Data Breach Protocol

To ensure that any potential data breaches are dealt with as efficiently as possible, you’ll need to get strict data breach protocols in place. Points for this protocol should include:

  • Knowing how to recognise a data breach
  • Allocating responsibility for breaches to a dedicated person or team
  • Ensuring staff know when to escalate a security incident to the appropriate person to determine whether a breach has taken place.

Remember that all data breaches involving personal data should be reported to ICO within 72 hours, so time is of the essence. A good Data Breach Protocol can help you act swiftly and surely in the event of a data breach, halting the spread of the data and lowering the risk of any potential repercussions.

How Zodiac Media can help you

A Business Meeting between a Man and a Woman

With a huge amount of experience in the IT industry, Zodiac Media are up to date in GDPR legislation and will be keeping a close eye on changes and clarifications to GDPR as it rolls out in May. We’re here to help you understand GDPR, and to ensure that your business complies with GDPR requirements, which we can do in just some of the following ways:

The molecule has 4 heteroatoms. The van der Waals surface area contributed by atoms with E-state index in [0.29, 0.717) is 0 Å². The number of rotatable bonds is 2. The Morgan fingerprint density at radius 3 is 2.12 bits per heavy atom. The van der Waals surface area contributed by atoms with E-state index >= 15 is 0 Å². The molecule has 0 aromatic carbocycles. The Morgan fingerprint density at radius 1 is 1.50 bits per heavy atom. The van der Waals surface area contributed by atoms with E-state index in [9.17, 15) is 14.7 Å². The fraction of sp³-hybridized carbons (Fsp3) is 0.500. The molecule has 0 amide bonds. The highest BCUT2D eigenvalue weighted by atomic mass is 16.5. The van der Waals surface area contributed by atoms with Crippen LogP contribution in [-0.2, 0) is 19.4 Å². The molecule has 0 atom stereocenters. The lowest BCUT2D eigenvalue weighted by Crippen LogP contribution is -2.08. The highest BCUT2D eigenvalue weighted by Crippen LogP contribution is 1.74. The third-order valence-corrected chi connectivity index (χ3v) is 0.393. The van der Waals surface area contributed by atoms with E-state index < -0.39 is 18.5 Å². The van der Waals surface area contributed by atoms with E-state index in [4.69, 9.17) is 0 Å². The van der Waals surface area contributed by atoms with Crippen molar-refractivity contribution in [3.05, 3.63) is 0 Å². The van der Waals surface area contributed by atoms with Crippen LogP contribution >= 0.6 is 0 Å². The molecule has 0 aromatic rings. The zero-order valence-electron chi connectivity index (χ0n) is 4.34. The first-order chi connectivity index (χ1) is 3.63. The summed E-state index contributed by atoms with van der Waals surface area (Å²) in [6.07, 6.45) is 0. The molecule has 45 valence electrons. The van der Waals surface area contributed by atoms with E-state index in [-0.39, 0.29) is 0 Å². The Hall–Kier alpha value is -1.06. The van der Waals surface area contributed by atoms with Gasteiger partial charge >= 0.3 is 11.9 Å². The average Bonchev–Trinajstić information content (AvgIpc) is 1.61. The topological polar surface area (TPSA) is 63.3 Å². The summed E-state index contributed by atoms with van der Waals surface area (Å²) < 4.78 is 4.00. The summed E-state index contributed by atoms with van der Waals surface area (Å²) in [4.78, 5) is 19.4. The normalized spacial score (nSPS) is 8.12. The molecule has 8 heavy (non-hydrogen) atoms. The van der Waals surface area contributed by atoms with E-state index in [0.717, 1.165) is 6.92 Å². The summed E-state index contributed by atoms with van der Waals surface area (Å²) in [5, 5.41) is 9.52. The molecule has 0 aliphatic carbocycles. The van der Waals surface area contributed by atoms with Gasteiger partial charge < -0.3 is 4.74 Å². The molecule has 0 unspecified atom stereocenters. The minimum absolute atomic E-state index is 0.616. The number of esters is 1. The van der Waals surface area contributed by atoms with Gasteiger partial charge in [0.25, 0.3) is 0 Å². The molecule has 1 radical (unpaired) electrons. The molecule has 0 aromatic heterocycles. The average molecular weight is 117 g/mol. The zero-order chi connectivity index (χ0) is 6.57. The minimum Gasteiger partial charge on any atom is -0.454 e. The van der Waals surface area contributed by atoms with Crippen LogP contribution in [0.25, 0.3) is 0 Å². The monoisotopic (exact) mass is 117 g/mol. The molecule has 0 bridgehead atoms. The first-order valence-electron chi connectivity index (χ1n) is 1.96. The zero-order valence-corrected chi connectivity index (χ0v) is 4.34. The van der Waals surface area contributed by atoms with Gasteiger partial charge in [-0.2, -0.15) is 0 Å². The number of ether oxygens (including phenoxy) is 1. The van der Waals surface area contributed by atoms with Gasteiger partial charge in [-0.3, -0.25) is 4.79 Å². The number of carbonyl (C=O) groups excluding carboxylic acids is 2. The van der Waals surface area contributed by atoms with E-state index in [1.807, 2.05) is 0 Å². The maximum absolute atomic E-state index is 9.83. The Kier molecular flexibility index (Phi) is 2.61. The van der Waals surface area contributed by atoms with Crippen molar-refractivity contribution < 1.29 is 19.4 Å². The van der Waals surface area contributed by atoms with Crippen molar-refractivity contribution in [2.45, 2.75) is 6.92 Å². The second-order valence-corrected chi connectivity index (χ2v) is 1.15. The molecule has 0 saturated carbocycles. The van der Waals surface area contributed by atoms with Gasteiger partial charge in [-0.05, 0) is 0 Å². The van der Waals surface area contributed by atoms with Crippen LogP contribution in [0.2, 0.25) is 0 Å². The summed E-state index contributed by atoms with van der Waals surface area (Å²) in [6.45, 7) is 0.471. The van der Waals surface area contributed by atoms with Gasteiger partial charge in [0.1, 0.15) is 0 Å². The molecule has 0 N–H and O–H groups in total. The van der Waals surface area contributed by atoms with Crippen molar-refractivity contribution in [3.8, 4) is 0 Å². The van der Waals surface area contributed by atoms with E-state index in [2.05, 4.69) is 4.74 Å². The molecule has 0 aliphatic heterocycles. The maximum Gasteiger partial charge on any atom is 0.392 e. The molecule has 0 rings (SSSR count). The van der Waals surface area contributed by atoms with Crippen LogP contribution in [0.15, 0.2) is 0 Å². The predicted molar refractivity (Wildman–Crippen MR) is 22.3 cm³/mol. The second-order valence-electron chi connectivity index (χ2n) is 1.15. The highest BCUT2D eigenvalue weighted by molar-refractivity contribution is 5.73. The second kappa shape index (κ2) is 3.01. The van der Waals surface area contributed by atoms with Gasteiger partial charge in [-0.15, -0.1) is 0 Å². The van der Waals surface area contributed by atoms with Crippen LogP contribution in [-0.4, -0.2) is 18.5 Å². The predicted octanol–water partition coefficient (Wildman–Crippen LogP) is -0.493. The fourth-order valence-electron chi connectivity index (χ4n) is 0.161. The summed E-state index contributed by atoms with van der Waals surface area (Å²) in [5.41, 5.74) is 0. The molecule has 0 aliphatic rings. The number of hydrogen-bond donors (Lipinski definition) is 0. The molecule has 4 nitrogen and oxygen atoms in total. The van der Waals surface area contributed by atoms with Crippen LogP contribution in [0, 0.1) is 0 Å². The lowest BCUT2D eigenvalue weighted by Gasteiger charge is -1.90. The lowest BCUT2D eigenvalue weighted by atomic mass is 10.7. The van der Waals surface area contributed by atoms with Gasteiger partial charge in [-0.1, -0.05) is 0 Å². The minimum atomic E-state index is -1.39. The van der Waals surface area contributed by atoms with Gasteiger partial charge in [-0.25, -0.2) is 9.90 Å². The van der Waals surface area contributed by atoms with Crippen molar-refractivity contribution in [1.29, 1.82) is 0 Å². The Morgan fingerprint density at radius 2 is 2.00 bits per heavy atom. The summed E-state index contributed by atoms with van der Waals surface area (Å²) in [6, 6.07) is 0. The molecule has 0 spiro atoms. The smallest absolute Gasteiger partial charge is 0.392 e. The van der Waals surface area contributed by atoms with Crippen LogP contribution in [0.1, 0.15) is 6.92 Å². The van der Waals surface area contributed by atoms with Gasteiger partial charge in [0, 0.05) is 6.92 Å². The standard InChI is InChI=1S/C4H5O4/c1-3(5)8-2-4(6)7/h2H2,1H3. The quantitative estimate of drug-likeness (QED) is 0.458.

Data Audits

We can assist you in carrying out an audit of your customer data. Not only will it enable you to be GDPR compliant, but will also aid you to streamline your data processes, increase your security and future-proof your business.

Onshoring of Development to Approved Territory

With the territory restrictions that GDPR brings into place, businesses are going to have to be incredibly careful about where they outsource work to. As a London based development agency we’re ideally placed to take on any development, support or hosting work, with our small size and tight focus meaning we can deliver “big agency” work at a fraction of the cost.

The vast majority of organisations are going to have to change their Cookie and Privacy policies in order to be in line with GRPR. We’re able to assist with the wording and fine detail of these notices, as well as building them onto your website in order to offer your customers the clear and straightforward information they’re required to have before they access the site.